Finding Grace in the Face of Dementia by John Dunlop MD, Free for CAPC Members
Dunlop’s book tackles a subject that few of us would care to read about in a way that encourages, informs, and relieves fear.
Each week in Eat Your Vegetables, Jonathan Sircy shares the benefit and appeal of some more high-brow culture we should be consuming.
High-Culture Vegetable of the Week: John Milton’s Paradise Lost
Actual Vegetable Equivalent: The best garden salad you’ve ever tasted…served in a bowl the size of the universe
Nutritional Value: an anti-oxidant that will either answer your questions about God’s ways toward men or so overwhelm you that you drop the questions and simply proceed on faith that God knows what He’s doing
Recommended Serving Size: Books I–IV
Christ and pop culture lovers should know that John Milton is more than that scenery-chewing Al Pacino character in The Devil’s Advocate and Paradise Lost is more than a current movie project possibly starring the demonically coiffed Bradley Cooper. Paradise Lost is the greatest epic in the English language, John Milton’s seventeenth-century poem about the fall of man, and if you haven’t read it, you should. As one eulogist put it, to peruse Paradise Lost is to encounter “the story of all things.”
Are you drawn to sheer artistic chutzpah? Before the poem is thirty lines old, Milton says his “adventurous song” will pursue “things unattempted yet in prose or rhyme” (16). Are you dedicated to Christian art? Milton’s epic intends to do nothing less than “justify the ways of God to men” (26).
Long considered the pinnacle of poetic genres, an epic is a grand story told in a grand style about a grand hero who, in his/her actions, represents an entire race or people. Milton intends to, and often does, exceed his fellow epic poets: Homer, Virgil, Dante, and Spenser. Milton’s story is not just one grand story among others. It is the story of humanity: the fall. Its style is suitably grand, and its chief character represents not just one race or nation but all people.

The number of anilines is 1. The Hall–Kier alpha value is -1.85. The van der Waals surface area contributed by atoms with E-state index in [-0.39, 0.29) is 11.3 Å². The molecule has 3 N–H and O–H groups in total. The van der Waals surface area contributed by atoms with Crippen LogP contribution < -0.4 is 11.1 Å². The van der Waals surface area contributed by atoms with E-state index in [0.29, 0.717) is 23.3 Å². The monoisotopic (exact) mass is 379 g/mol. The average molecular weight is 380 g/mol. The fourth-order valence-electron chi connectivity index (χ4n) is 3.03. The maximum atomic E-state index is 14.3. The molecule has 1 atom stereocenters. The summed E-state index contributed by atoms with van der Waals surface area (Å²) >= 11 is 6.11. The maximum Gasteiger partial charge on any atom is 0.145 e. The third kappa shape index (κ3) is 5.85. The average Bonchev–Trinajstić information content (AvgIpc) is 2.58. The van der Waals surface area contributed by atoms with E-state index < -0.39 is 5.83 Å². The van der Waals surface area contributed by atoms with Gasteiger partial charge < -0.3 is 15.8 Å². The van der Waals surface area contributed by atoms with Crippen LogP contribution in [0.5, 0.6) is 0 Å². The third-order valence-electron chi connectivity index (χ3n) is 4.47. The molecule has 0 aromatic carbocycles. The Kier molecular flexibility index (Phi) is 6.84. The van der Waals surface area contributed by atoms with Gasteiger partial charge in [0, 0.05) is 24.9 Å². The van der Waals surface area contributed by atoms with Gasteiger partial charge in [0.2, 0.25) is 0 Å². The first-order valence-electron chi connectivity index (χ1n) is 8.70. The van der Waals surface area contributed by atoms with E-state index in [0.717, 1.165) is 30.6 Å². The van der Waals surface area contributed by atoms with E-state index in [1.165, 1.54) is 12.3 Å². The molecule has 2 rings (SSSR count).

For cultural analysts, Milton’s poem presents both an object of and model for study. The poem reads like an index to the best writing of western civilization, and he leaves no epic precursor unrevised. For example, look at the way Milton reframes the heavenly council in PL’s Book III, systematically rewriting Book IV of The Iliad, Book I of The Odyssey, and Book X of The Aeneid.
More than that, Milton provides readers with a template for cultural criticism. As he catalogues Satan’s minions in Book I, Milton briefly summarizes the stories the ancients told about Mulciber, a particularly beautiful fallen angel. He concludes with this commentary:
thus they relate,
Erring; for [Mulciber] with this rebellious rout
Fell long before; nor aught avail’d him now
To have built in Heav’n high Towrs; nor did he scape
By all his Engins, but was headlong sent
With his industrious crew to build in hell. (746–751)
This is a clear and concise model for Christian cultural criticism. We might call it Milton on Olympos, a counterpart to Paul on Areopagus. The great myths of Western literature are distortions of true spiritual history.
Some concluding tips:
Read the poem aloud. Because of his blindness, Milton orally dictated much of the poem to his daughters, and the poem’s blank verse is spellbinding.
Skim the poem’s first four books. You’ll visit Milton’s hell, heaven, and earth, in that order. Milton’s Satan, the chief character of Books I and II, has fascinated readers for over 300 years. When Milton travels to heaven, he doesn’t shy away from representing God, and the conversation between the Father and Son is revelatory. When Milton finally makes it to earth in Book IV, he gives Eve a detailed origin narrative, providing the mother of all mankind with her own voice.
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